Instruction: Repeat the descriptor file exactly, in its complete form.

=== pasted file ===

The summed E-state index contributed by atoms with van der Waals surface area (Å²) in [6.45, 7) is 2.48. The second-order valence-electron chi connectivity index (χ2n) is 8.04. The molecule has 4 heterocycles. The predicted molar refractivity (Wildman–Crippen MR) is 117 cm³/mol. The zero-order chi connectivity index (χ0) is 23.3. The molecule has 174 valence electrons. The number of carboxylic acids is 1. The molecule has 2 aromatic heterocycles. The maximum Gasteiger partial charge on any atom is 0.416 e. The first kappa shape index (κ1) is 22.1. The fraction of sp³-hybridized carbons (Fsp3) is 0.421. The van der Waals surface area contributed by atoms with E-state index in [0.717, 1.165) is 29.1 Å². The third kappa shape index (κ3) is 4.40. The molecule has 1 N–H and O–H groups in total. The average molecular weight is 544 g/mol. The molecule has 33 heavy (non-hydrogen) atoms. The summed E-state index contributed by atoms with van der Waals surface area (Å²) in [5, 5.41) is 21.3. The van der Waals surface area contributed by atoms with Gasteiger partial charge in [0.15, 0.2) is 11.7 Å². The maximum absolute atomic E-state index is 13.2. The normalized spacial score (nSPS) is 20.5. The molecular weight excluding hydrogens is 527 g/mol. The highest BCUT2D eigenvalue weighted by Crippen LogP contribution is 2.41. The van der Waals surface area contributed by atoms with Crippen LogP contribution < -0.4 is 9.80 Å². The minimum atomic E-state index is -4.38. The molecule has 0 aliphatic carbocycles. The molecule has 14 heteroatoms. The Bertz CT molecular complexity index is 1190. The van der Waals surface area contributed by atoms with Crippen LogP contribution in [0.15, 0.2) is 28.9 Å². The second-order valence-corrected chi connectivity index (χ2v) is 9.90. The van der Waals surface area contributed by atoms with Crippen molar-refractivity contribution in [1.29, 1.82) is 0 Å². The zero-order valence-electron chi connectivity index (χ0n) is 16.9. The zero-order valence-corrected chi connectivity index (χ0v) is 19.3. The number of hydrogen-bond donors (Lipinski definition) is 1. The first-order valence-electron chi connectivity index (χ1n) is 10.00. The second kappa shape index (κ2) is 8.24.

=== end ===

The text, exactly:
The summed E-state index contributed by atoms with van der Waals surface area (Å²) in [6.45, 7) is 2.48. The second-order valence-electron chi connectivity index (χ2n) is 8.04. The molecule has 4 heterocycles. The predicted molar refractivity (Wildman–Crippen MR) is 117 cm³/mol. The zero-order chi connectivity index (χ0) is 23.3. The molecule has 174 valence electrons. The number of carboxylic acids is 1. The molecule has 2 aromatic heterocycles. The maximum Gasteiger partial charge on any atom is 0.416 e. The first kappa shape index (κ1) is 22.1. The fraction of sp³-hybridized carbons (Fsp3) is 0.421. The van der Waals surface area contributed by atoms with E-state index in [0.717, 1.165) is 29.1 Å². The third kappa shape index (κ3) is 4.40. The molecule has 1 N–H and O–H groups in total. The average molecular weight is 544 g/mol. The molecule has 33 heavy (non-hydrogen) atoms. The summed E-state index contributed by atoms with van der Waals surface area (Å²) in [5, 5.41) is 21.3. The van der Waals surface area contributed by atoms with Gasteiger partial charge in [0.15, 0.2) is 11.7 Å². The maximum absolute atomic E-state index is 13.2. The normalized spacial score (nSPS) is 20.5. The molecular weight excluding hydrogens is 527 g/mol. The highest BCUT2D eigenvalue weighted by Crippen LogP contribution is 2.41. The van der Waals surface area contributed by atoms with Crippen LogP contribution < -0.4 is 9.80 Å². The minimum atomic E-state index is -4.38. The molecule has 0 aliphatic carbocycles. The molecule has 14 heteroatoms. The Bertz CT molecular complexity index is 1190. The van der Waals surface area contributed by atoms with Crippen LogP contribution in [0.15, 0.2) is 28.9 Å². The second-order valence-corrected chi connectivity index (χ2v) is 9.90. The van der Waals surface area contributed by atoms with Crippen molar-refractivity contribution in [1.29, 1.82) is 0 Å². The zero-order valence-electron chi connectivity index (χ0n) is 16.9. The zero-order valence-corrected chi connectivity index (χ0v) is 19.3. The number of hydrogen-bond donors (Lipinski definition) is 1. The first-order valence-electron chi connectivity index (χ1n) is 10.00. The second kappa shape index (κ2) is 8.24.